Things appear to improve though, as Rakhi’s first exhibition of paintings come through. The evening starts on a good note, but soon turns into a public fight between Rakhi And sonny and the nights ends up in a tragedy as her mother dies in an accident, while driving home from the exhibition.
Rakhi spirals into a vortex of what appears to be unending problems – unresolved issues with her mother who is far beyond the answers, anger at her father for surviving while her mother died, failing business, frayed relationship with her daughter.
Help comes from an unexpected quarter as she starts to know her father as a person, only to be short-lived as a much bigger tragedy strikes America in the form of the terrorist attack of nine-eleven.
All their lives are turned upside down, as they suddenly become aliens in the only country they have ever known…
Will they ever find the lost pieces of their lives and make it whole again?
It is, by all means, a beautiful tale, and easy to read even with the interweaving threads from different narrators. It has the right blending of looking back into the mother’s past and the daughter’s present. The story is like a gift box wrapped with multiple layers and with each chapter you unwrap another layer, learn a little bit more about the characters and their inner worlds – their thoughts, their dilemmas, their wishes and their dreams…
The world of dreams that the Mother inhibits, with the knowledge she gained from the elders and the books like Brihat Swapna Sarita and Swapna Purana, brings her the signs and the warnings about lives of strangers. People find her to interpret their dreams, to help them and although she defies the elders by leaving the caves, taking a husband, making a family, she cannot escape her identity as a dream-teller. And when it comes to the final choice, she realizes she doesn’t have any. Gifts and powers like this are so inherent in the soul, that she can hardly give them up and be able to live with herself.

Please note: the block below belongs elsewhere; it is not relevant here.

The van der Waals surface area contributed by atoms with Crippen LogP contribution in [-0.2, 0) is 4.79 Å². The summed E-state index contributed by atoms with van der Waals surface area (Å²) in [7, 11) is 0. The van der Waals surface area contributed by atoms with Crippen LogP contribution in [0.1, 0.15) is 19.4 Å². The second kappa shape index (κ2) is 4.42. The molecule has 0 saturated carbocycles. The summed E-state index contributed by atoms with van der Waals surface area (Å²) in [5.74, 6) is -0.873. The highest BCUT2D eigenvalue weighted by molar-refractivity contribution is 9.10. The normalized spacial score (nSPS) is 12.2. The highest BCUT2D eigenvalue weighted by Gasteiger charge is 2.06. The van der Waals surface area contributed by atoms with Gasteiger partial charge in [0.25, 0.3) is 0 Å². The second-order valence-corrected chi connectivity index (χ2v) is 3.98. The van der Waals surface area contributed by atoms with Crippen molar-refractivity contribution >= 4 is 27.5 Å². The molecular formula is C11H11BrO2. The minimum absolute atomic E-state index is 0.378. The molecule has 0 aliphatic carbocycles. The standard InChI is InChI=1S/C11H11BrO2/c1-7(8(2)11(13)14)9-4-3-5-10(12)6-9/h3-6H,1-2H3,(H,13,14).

But most gifts are also a burden, whether it is the foreknowledge of tragedies, or the responsibilities of warning people in time or on a very personal level, being forced to make a choice. Like most of us, her choices are also driven by love – or how a young girl thinks of love – until she lives through the choices and finds that we don’t really always even have the freedom of choice. We see her journey on the path of love as she goes from
If love is strong and pure, it can overcome all barriers…
The best way to love people is not to need them. That’s the purest love…
Those you love the most, you’ll help the least…
We all fall in love with an image of a person, but as we learn about them, the feelings change. It is like not knowing is the only way it is possible to love? and there is no escaping the transient nature of it…
Each of us lives in a separate universe, one we have dreamed into being. We love people when their dream coincides with ours, the way two cutout designs laid one on top of the other might match. But dream worlds are not static like cutouts; sooner or later they change shape, leading to misunderstanding, loneliness and loss of love..
And although it is the internal, magical world that draws you in, you also have to surface out of it to live through the modern world, with its commonplace tragedies and feel for all the characters as they battle through them – Rakhi, Sonny, Jonaki, Belle, Jespal, Rakhi’s father. None of them seem to have terrible gifts and terrible burdens. They have their talents like painting, music, cooking, but nothing as onerous. They face failures, hatred, jealousy, misunderstandings just like we all do, trying to grow up and find the place in their surroundings that fit them.